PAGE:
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West Michigan celebrates Independence Day with return of parades

For many communities, this year was the first time a 4th of July parade marched down streets since the pandemic began.

GRANDVILLE, Mich. — West Michigan celebrated Independence Day in style as communities returned to parades after a two-year pandemic hiatus. 

Grandville was one of them, hosting its first Independence Day parade since 2019. 

"It’s so nice to be able to see everyone coming out again, and be able to celebrate," said Melinda Slater. "There’s such a strong community feel."

The parade, which was held at Wilson Avenue, began with a flyover from a WWII vintage aircraft. 

One woman, Ileana Lamberts, brought her grandson to the parade after having drove in from Georgia to be with family for the weekend. 

Credit: 13 OYS
A child waves to Grandville Police in the parade.

"A 13 hour drive," said her grandson Derek Lamberts. "Uncomfortable, but worth it." 

Ileana hopes the parade will help teacher her grandkids what Independence Day truly means. 

"What today means to them means they have freedom to do what they choose to do," said Lamberts. "Freedom of speech, freedom of voting and enjoying the freedom of this country." 

Early 4th of July morning was the annual Hollyhock Lane Parade. It's the oldest Independence Day parade in Michigan and in its 88th year. The parade began as a low-cost way to entertain children during the great depression. 

Credit: 13 OYS
The Hollyhock Lane Parade is in its 88th year.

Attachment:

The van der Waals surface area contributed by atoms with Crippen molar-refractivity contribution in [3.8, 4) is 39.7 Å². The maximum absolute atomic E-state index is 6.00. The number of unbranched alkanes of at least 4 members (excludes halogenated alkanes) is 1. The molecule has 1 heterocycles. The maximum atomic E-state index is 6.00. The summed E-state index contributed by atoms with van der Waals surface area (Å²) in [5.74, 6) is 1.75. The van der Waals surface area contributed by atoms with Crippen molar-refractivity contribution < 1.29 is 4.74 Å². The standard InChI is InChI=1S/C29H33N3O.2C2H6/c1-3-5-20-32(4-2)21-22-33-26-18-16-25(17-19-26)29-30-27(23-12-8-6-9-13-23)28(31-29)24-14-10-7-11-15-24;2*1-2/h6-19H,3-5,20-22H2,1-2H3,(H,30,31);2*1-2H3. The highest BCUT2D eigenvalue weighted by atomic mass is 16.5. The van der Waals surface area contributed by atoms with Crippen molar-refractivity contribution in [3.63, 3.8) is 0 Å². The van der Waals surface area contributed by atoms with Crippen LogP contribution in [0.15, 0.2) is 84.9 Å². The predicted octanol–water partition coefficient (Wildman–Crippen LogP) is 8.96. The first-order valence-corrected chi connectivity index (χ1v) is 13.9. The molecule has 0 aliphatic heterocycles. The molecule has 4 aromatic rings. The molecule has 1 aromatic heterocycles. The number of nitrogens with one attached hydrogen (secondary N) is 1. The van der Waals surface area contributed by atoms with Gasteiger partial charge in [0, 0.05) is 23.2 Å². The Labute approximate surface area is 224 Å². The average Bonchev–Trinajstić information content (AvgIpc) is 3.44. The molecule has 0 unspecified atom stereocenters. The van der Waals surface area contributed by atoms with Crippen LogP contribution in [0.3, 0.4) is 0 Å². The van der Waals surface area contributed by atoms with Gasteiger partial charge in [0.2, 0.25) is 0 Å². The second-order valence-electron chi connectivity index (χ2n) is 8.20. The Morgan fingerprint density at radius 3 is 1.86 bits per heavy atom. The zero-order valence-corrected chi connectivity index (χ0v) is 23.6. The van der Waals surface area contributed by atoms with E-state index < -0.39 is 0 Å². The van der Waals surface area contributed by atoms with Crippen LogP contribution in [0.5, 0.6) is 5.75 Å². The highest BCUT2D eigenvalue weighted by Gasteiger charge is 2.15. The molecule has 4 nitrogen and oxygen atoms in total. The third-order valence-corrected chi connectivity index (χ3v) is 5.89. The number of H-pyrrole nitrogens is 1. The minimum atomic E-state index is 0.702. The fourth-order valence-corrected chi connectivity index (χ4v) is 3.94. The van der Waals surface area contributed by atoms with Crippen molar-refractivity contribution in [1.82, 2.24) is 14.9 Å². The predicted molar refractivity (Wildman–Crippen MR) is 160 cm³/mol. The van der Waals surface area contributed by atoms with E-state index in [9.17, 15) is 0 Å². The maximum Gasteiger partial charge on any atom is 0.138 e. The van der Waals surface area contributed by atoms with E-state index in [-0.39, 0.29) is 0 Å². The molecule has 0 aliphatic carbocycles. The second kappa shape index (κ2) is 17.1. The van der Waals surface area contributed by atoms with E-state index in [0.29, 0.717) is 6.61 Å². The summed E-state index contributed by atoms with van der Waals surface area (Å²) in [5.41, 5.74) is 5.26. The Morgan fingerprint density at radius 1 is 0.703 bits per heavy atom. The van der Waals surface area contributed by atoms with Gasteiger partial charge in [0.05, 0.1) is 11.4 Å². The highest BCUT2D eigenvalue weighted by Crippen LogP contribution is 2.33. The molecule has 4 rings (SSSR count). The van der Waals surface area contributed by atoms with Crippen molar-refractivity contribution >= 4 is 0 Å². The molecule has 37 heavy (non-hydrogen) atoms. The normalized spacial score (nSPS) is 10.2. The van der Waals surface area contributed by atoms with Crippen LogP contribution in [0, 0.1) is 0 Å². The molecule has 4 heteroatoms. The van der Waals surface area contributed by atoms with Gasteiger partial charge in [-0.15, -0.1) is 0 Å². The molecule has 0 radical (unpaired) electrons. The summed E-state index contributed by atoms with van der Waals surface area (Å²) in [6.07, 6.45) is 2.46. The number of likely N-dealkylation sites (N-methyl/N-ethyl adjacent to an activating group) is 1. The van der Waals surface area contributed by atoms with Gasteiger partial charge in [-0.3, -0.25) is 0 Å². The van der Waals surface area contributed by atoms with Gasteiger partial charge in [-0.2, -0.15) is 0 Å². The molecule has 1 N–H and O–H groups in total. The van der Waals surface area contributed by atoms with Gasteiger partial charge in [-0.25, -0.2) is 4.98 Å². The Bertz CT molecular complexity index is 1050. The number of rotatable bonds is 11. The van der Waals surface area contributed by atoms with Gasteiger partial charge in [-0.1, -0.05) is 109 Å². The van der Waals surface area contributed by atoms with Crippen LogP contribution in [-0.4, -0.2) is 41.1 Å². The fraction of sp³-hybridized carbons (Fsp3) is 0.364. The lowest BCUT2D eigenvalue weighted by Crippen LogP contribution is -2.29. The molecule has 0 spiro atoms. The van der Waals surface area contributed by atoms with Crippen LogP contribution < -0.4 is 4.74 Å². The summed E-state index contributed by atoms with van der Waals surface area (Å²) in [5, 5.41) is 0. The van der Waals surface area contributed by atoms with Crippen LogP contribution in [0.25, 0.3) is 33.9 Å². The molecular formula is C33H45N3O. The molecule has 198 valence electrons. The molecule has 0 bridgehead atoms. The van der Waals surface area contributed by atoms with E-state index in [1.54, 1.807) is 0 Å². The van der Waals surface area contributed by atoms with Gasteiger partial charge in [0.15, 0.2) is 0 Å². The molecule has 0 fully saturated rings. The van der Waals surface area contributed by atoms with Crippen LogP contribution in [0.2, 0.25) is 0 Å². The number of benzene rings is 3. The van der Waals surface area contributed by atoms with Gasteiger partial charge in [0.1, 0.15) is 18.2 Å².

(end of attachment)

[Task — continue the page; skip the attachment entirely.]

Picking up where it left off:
The festivities began in Kentwood with a pancake breakfast at the fire station followed by a 5k race. 

The Kentwood parade saw streets lined with people ready to celebrate freedom. There was a carnival for children in the afternoon. Evening celebrations continued the fun with live music, a beer tent and fireworks at dusk. 

"I think right now we have to get together more, be one, one nation," said Marge Smith at the Grandville Parade. "This is a good chance for us to come out and celebrate something in common."

Meanwhile at the Grandville parade, sisters Isabelle and Olivia Slater were learning about another American tradition: capitalism. They set up a lemonade and water stand outside their home along the parade route. 

Credit: 13 OYS
Isabelle and Olivia Slater sell lemonade and water to parade watchers.

"We always forget drinks and water," said 10-year-old Isabelle. "We thought if we did that, we would make a lot of money."

The stand was busy during the parade, easily earning the girls spending money for their upcoming Michigan's Adventure trip. 

"It is awesome," said mother Melinda Slater. "They have a great business plan, they put it forward and it’s working out really well."

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